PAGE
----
Center for Biological Diversity

For Immediate Release, January 31, 2017

Contact: Collette Adkins, (651) 955-3821,

Reward Increased to $20,000 for Information on Hundreds of Missing Endangered Texas Salamanders         

SAN ANTONIO, Texas— The Center for Biological Diversity today announced the addition of another $5,000 to the reward for information leading to a conviction or fine in the disappearance of hundreds of endangered salamanders from a San Marcos breeding facility, bringing the total reward offered to $20,000. The Andrew Sabin Family Foundation, which funds amphibian conservation among other things, donated the additional $5,000 for the reward.  

In November, 253 Texas blind salamanders and 110 San Marcos salamanders went missing from the San Marcos Aquatic Resources Center over the Thanksgiving weekend. With no surveillance video available, investigators have little information on what happened to the salamanders. Last week, the U.S. Fish and Wildlife Service announced a $10,000 reward and the Center for Biological Diversity added $5,000. Today's addition of $5,000 from the Andrew Sabin Family Foundation brings the total reward to $20,000.

“Losing hundreds of these amazing salamanders is a terrible blow to their conservation,” said Collette Adkins, an attorney and biologist with the Center. “The San Marcos facility served as a ‘Noah's Ark' that could preserve the fragile salamanders if they went extinct in the wild. The tragic loss of these animals threatens their very existence.”

These fully aquatic animals require clean, well-oxygenated water and are threatened by activities that disturb their surface springs, pollute their water or reduce its flow to their underground aquatic habitats. The San Marcos salamander received protection of the Endangered Species Act in 1980. It is found only in San Marcos Springs and nearby aquatic habitats in Hays County. The Texas blind salamander is restricted to the Edwards Aquifer in Hays County. This pale and eyeless amphibian has been protected since 1967. Both salamander species have beautiful, lacy external gills.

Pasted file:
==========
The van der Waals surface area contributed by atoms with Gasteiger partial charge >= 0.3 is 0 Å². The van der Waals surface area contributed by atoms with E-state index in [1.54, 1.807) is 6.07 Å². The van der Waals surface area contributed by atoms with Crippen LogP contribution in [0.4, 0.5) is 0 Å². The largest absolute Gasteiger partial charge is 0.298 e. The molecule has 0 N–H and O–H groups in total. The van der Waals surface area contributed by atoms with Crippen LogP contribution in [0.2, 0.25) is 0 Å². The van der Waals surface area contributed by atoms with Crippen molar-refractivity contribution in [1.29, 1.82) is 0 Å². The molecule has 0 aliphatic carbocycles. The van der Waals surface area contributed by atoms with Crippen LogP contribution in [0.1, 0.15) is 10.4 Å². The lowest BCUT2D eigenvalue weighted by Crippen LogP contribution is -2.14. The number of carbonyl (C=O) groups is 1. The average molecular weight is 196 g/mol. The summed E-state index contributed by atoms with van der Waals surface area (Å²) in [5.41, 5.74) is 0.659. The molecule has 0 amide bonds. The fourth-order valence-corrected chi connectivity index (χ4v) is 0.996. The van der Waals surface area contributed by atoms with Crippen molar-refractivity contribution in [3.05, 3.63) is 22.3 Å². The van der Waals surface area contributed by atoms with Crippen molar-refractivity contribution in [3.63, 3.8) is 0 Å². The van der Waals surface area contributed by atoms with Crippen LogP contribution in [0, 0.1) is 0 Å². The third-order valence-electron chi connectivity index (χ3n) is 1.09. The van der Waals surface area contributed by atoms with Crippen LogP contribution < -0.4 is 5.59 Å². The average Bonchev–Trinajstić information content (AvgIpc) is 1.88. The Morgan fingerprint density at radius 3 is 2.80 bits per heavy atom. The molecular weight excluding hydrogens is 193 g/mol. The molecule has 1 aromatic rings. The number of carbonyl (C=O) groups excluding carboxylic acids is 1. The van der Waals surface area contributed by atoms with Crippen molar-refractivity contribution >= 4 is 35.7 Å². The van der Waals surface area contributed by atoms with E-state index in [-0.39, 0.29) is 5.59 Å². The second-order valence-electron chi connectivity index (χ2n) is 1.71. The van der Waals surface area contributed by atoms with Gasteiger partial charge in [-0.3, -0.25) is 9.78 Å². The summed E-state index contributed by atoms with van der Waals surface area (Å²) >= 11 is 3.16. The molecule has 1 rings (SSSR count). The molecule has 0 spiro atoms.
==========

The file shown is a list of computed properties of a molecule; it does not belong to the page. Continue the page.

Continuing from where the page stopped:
“Someone out there knows who did this, and I really hope they'll step forward and help secure justice for these animals,” Adkins said.

A conviction for stealing the endangered salamanders could result in fines up to $100,000 and up to one year in prison. Anyone with information should contact the Fish and Wildlife Service's San Antonio Office of Law Enforcement at (210) 681-8419 or Operation Game Thief at 1-800-792-GAME (4263).

Texas blind salamander

Texas blind salamander photo by Joe N. Fries, USFWS. This image is available for media use.

The Center for Biological Diversity is a national, nonprofit conservation organization with more than 1.2 million members and online activists dedicated to the protection of endangered species and wild places.

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